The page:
[24] Let b ∈ Lipβ(ℝn) and m be a positive integer. There exists a constant C > 0, such that for any k, j ∈ ℤ with k > j

  1. C−1 bLipβm1|B|mβ/nχBLp()(Rn)1∥(bbB)mχBLp(⋅)(ℝn)C bLipβm;

  2. ∥(bbBj)mχBkLp(⋅)(ℝn)C|Bk|/n bLipβmχBLp(⋅)(ℝn).

Lemma 2.8

[37] Let f ∈ Lipβ(ℝn), 0 < β < 1, 1 ≤ p < ∞, B1B2. We have

  1. fLipβ ≈ supB 1|B|β/n(1|B|B|f(x)fB|pdx)1/p;

  2. |fB1fB2| ≤ CfLipβ|B2|β/n.

Lemma 2.9

[24] Let k ∈ ℕ, ak ≥ 0, 1 ≤ pk < ∞. Then

k=0akpk(k=0ak)p,wherep=minkNpk,k=0ak1;maxkNpk,k=0ak>1.

Lemma 2.10

[27] Suppose that Tθ is a θ-type Calderón-Zygmund operator and θ satisfies (1, 1). Let p(⋅) ∈ 𝓑(ℝn), then there exits a constant C independent of f such that

Tθ(f)Lp()(Rn)CfLp()(Rn).

Lemma 2.11

[27] Let b ∈ BMO(ℝn). Suppose that p(⋅) ∈ 𝓑(ℝn) and θ satisfies (1.6), then there exists a constant C independent of f such that

[b,Tθ](f)Lp()(Rn)CbfLp()(Rn).

Lemma 2.12

[27] Let b ∈ Lipβ(ℝn) for 0 < β < 1. Suppose that θ satisfies (1, 1) and p(⋅) ∈ 𝓟(ℝn) be such that p+ < nβ. Define q(⋅) by

1p(x)1q(x)=βn.

If q(⋅)(1 − βn) ∈ 𝓑(ℝn), then there exists a constant C independent of f such that

[b,Tθ](f)Lq()(Rn)CbLipβ(Rn)fLp()(Rn).

3 Proof of Main Theorems

Proof of Theorem 1.1

Let fK˙p()α,q1()(Rn). Write

f(x)=j=f(x)χj(x)j=fj(x).

Due to p(⋅)/q2(⋅) ∈ 𝓟(ℝn), which implies inf(p(⋅)/q2(⋅)) ≥ 1, then we have

Tθ(f)K˙p()α,q2()(Rn)=infη>0:k=2kα|Tθ(f)χk|ηq2()Lp()q2()1.

Since

2kα|Tθ(f)χk|ηq2()Lp()q2()C2kα|j=k3Tθ(fj)χk|η11q2()Lp()q2()+C2kα|j=k2k+2Tθ(fj)χk|η12q2()Lp()q2()+C2kα|j=k+3Tθ(fj)χk|η13q2()Lp()q2(),

where

η11=2kα|j=k3Tθ(fj)χk|k=lq2()(Lp()),η12=2kα|j=k2k+2Tθ(fj)χk|k=lq2()(Lp()),η13=2kα|j=k+3Tθ(fj)χk|k=lq2()(Lp())andη=η11+η12+η13.

Hence,

Tθ(f)K˙p()α,q2()(Rn)C(η11+η12+η13).

This implies that, in order to prove our theorem, we only need to show η11, η12, η13CfK˙p()α,q1()(Rn). For simplicity, we denote λ0 = fK˙p()α,q1()(Rn).

First, we consider η12. By Lemma 2.4 and using Aoki-Rolewicz’s theorem, we have

k=2kα|j=k2k+2Tθ(fj)χk|λ0q2()Lp()q2()k=2kα|j=k2k+2Tθ(fj)χk|λ0Lp()(q21)kCk=j=k2k+22kα|Tθ(fj)χk|λ0Lp()(q21)k,

where

(q21)k=(q2),2kα|j=k2k+2Tθ(fj)χk|λ0q2()Lp()q2()1,(q2)+,2kα|j=k2k+2Tθ(fj)χk|λ0q2()Lp()q2()>1.

By using Lemma 2.10, it follows

k=2kα|j=k2k+2Tθ(fj)χk|λ0q2()Lp()q2()Ck=j=k2k+22kα|fj|λ0Lp()(q21)kCk=2kα|fχk|λ0Lp()(q21)k.

Since fK˙p()α,q1()(Rn), we can easily see 2kα|fχk|λ0Lp() ≤ 1 and k=2kα|fχk|λ0q1()Lp()q1() ≤ 1. Hence, by Lemma 2.4 and Lemma 2.9, we have

k=2kα|j=k2k+2Tθ(fj)χk|λ0q2()Lp()q2()Ck=2kα|fχk|λ0q1()Lp()q1()(q21)k(q1)+Ck=2kα|fχk|λ0q1()Lp()q1()qC.

Here (q1)+ ≤ (q2)(q21)kandq=minkZ(q21)k(q1)+. Consequently, we have η120.

Now let us turn to estimate η11.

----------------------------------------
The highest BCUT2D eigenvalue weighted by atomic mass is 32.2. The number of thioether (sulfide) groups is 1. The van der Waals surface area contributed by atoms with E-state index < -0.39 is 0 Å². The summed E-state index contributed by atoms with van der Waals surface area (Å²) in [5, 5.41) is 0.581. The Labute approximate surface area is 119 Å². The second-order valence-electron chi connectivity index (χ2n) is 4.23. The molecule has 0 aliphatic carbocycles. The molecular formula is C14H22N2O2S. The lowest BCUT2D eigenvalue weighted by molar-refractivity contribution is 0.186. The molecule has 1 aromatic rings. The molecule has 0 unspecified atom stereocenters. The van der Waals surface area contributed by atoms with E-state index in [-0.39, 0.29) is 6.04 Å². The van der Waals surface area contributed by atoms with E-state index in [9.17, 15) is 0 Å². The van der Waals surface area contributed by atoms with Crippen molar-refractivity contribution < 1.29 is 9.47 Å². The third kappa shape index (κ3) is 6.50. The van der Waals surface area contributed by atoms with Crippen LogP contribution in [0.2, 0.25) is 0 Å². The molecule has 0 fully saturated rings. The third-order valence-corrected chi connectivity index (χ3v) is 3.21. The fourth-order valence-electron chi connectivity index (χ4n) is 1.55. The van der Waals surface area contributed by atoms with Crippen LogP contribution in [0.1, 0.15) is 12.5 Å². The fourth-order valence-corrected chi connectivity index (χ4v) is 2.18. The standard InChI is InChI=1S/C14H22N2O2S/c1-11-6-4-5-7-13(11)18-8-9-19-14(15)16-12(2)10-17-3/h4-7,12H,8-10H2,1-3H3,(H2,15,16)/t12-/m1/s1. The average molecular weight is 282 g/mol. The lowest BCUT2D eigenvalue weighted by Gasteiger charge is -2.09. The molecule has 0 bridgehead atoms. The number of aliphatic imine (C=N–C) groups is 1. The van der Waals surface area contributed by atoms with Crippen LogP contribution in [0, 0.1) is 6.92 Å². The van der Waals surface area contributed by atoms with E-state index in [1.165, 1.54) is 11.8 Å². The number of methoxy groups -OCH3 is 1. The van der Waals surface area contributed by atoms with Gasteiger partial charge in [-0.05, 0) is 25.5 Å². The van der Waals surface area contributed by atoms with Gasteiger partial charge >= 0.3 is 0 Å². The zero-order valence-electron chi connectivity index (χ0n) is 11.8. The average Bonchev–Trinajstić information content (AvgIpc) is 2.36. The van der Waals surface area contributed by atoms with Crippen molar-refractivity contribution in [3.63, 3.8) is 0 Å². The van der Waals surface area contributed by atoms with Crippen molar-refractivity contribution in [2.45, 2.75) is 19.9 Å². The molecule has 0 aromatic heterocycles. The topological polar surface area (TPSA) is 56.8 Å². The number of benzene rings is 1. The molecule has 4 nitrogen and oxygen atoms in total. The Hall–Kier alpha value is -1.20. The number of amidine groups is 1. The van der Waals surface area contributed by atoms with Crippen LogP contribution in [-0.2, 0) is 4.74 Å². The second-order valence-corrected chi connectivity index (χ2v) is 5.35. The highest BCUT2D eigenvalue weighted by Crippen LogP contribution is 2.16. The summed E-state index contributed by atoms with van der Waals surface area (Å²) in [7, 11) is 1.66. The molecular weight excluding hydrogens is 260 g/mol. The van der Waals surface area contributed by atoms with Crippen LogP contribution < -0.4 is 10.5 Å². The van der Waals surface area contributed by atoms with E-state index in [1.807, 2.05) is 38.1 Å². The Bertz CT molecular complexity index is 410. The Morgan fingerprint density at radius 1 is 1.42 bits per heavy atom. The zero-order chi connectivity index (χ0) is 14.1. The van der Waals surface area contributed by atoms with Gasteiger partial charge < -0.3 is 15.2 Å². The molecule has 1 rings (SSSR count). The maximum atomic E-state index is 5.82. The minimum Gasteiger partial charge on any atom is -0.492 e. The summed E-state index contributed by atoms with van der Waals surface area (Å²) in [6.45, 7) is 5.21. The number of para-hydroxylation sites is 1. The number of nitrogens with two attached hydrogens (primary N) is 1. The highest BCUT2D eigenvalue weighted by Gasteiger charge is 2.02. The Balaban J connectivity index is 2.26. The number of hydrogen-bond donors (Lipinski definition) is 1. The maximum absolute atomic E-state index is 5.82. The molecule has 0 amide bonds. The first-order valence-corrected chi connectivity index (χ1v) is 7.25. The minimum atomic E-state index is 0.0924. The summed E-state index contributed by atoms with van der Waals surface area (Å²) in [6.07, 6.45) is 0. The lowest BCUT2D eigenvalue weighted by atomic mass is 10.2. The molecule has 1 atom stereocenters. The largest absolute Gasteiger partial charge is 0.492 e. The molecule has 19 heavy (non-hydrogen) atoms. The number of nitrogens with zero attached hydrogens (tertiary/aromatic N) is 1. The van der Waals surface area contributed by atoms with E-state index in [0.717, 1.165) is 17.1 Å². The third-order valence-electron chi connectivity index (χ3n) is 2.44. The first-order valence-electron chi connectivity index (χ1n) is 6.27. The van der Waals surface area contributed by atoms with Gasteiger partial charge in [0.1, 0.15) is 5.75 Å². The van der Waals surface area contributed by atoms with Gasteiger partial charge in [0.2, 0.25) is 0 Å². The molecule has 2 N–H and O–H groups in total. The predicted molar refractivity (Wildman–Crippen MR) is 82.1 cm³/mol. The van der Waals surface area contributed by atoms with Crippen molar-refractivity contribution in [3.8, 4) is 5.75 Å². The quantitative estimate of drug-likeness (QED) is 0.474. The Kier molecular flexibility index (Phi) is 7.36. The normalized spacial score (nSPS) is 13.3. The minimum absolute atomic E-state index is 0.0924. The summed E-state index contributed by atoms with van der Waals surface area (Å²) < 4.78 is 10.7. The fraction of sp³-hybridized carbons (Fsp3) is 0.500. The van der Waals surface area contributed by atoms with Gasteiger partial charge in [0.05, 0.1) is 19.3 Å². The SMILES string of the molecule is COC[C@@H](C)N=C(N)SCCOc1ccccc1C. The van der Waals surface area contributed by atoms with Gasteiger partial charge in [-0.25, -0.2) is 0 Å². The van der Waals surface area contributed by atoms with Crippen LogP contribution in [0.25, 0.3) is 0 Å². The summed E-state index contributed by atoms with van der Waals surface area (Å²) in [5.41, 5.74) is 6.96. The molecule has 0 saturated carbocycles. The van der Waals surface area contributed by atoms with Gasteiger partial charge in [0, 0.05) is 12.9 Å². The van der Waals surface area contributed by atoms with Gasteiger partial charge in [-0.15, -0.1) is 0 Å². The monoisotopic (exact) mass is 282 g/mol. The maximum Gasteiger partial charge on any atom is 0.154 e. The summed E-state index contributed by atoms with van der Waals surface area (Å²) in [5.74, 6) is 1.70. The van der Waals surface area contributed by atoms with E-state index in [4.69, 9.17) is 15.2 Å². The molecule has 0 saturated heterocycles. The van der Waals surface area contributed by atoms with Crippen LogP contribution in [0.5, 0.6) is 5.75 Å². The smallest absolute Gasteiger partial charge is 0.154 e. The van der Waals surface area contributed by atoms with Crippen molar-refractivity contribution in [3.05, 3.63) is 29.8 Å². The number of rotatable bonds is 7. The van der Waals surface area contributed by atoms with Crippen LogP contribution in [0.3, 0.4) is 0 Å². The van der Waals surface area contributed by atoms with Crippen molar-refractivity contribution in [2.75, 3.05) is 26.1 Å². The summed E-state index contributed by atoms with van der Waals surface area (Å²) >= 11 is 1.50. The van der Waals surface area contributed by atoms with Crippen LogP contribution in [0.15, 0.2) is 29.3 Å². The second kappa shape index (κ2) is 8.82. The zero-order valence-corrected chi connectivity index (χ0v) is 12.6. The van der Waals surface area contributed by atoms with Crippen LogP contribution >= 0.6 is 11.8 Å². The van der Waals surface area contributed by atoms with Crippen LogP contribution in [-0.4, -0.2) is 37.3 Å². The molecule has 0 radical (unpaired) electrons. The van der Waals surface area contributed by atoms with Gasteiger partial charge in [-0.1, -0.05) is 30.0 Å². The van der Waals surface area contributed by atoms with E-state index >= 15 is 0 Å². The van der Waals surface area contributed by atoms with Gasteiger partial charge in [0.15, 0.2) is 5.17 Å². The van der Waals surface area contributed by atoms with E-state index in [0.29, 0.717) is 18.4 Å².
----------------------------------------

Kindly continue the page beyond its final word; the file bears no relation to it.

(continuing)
|Tθ(fj)(x)|=|RnK(x,y)fj(y)dy|CRn1|xy|n|fj(y)|dy.

Let xCk, yCj, jk − 3, then we have |xy| ≥ |x| − |y| ≥ 38|x|. Hence, we have

|Tθ(fj)(x)|C|x|nfjL1(Rn).

Thus, By Lemmas 2.1-2.4 and the fact that 2jα|fχj|λ0q1()Lp()q1() ≤ 1, it follows that

k=2kα|j=k3Tθ(fj)χk|λ0q2()Lp()q2()Ck=2kα|j=k3|x|nfjL1(Rn)χk|λ0q2()Lp()q2()Ck=2kα|j=k3|x|nfjL1(Rn)χk|λ0Lp()(q22)kCk=2k(αn)j=k3fjλ0Lp(Rn)χjLp()χkLp()(q22)kCk=2k(αn)j=k3fjλ0Lp(Rn)χBkLp()(Rn)χBjLp()(Rn)|Bk|(q22)kCk=j=k32(kj)(αnδ11)|2jαfχj|λ0q1()Lp()q1()(Rn)1(q1)+(q22)k,

where

(q22)k=(q2),2kα|j=k3Tθ(fj)χk|λ0q2()Lp()q2()1,(q2)+,2kα|j=k3Tθ(fj)χk|λ0q2()Lp()q2()>1.

If (q1)+ < 1, then by Lemma 2.9 and the fact (q1)+ ≤ (q2)(q21)k, we have

k=2kα|j=k3Tθ(fj)χk|λ0q2()Lp()q2()Ck=j=k32(kj)(αnδ11)|2jαfχj|λ0q1()Lp()q1()(Rn)(q22)k(q1)+Cj=|2jαfχj|λ0q1()Lp()q1()(Rn)k=j+32(kj)(αnδ11)qC,

where q=minkZ(q22)k(q1)+.

If (q1)+ ≥ 1, then 1 ≤ (q1)+ ≤ (q2)(q21)k. Thus, for α < 11, by applying Hölder’s inequality and Lemma 2.9, we get

k=2kα|j=k3Tθ(fj)χk|λ0q2()Lp()q2()Ck=j=k32(kj)(αnδ11)(q1)+/2|2jαfχj|λ0q1()Lp()q1()(Rn)(q22)k(q1)+×j=k32(kj)(αnδ11)((q1)+)/2(q22)k((q1)+)Cj=|2jαfχj|λ0q1()Lp()q1()(Rn)k=j+32(kj)(αnδ11)(q1)+/2qC,

where q=minkZ(q22)k(q1)+. This implies that η210.

Finally, we are going to estimate η23. Let xCk, yCj, jk + 3, then we have |xy| ≥ |y| − |x| ≥ 38|y|.

Hence, we have

|Tθ(fj)(x)|C2jnfjL1(Rn).

Thus, By Lemmas 2.1-2.4 and the fact that 2jα|fχj|λ0q1()Lp()q1() ≤ 1, it follows that

k=2kα|j=k+3Tθ(fj)χk|λ0q2()Lp()q2()Ck=2kα|j=k+32jnfjL1(Rn)χk|λ0q2()Lp()q2()Ck=2kαj=k+32jnfjλ0Lp(Rn)χjLp()χkLp()(q23)kCk=2kαj=k+32jnfχjλ0Lp(Rn)χBkLp()(Rn)χBjLp()(Rn)|Bj|(q23)kCk=j=k+32(kj)(α+nδ12)|2jαfχj|λ0q1()Lp()q1()(Rn)1(q1)+(q23)k,

where

(q23)k=(q2),2kα|j=k+3Tθ(fj)χk|λ0q2()Lp()q2()1,(q2)+,2kα|j=j+3Tθ(fj)χk|λ0q2()Lp()q2()>1.

Noticing that (q2) ≥ (q1)+ and α > −12, by a similar argument about η11, we have η130.

Combing the estimates of η11, η12 and η13, we finish the proof of Theorem 1.1. □

Proof of Theorem 1.2

Let b ∈ BMO(ℝn), fK˙p()α,q1()(Rn). As in the proof of Theorem 1.1, we write

f(x)=j=f(x)χj(x)j=fj(x).

Since

2kα|[b,Tθ](f)χk|ηq2()Lp()q2()C2kα|j=k3[b,Tθ](fj)χk|η21q2()Lp()q2()+C2kα|j=k2k+2[b,Tθ](fj)χk|η22q2()Lp()q2()+C2kα|j=k+3[b,Tθ](fj)χk|η23q2()Lp()q2(),

where

η21={2kα|j=k3[b,Tθ](fj)χk|}k=lq2()(Lp()),η22={2kα|j=k2k+2[b,Tθ](fj)χk|}k=lq2()(Lp()),η23={2kα|j=k+3[b,Tθ](fj)χk|}k=lq2()(Lp())andη=η21+η22+η23.

Hence, it is enough to prove η21, η22, η23Cbλ0, where λ0 = fK˙p()α,q1()(Rn).

We first estimate η22. Noticing that [b, Tθ] is bounded on Lp(⋅)(ℝn) (see Lemma 2.11), as the same argument about in η12 in the proof of Theorem 1.1, we immediately get

k=2kα|j=k2k+2[b,Tθ](fj)χk|λ0bq2()Lp()q2()C.

That is to say, η22Cbλ0.

Next, we estimate η21. Let xCk, jk − 3, suppfjCj. By the estimation of Tθ(fj) in the proof of Theorem 1.1, we have

|Tθ(fj)(x)|C|x|nfjL1(Rn).

Then, it follows that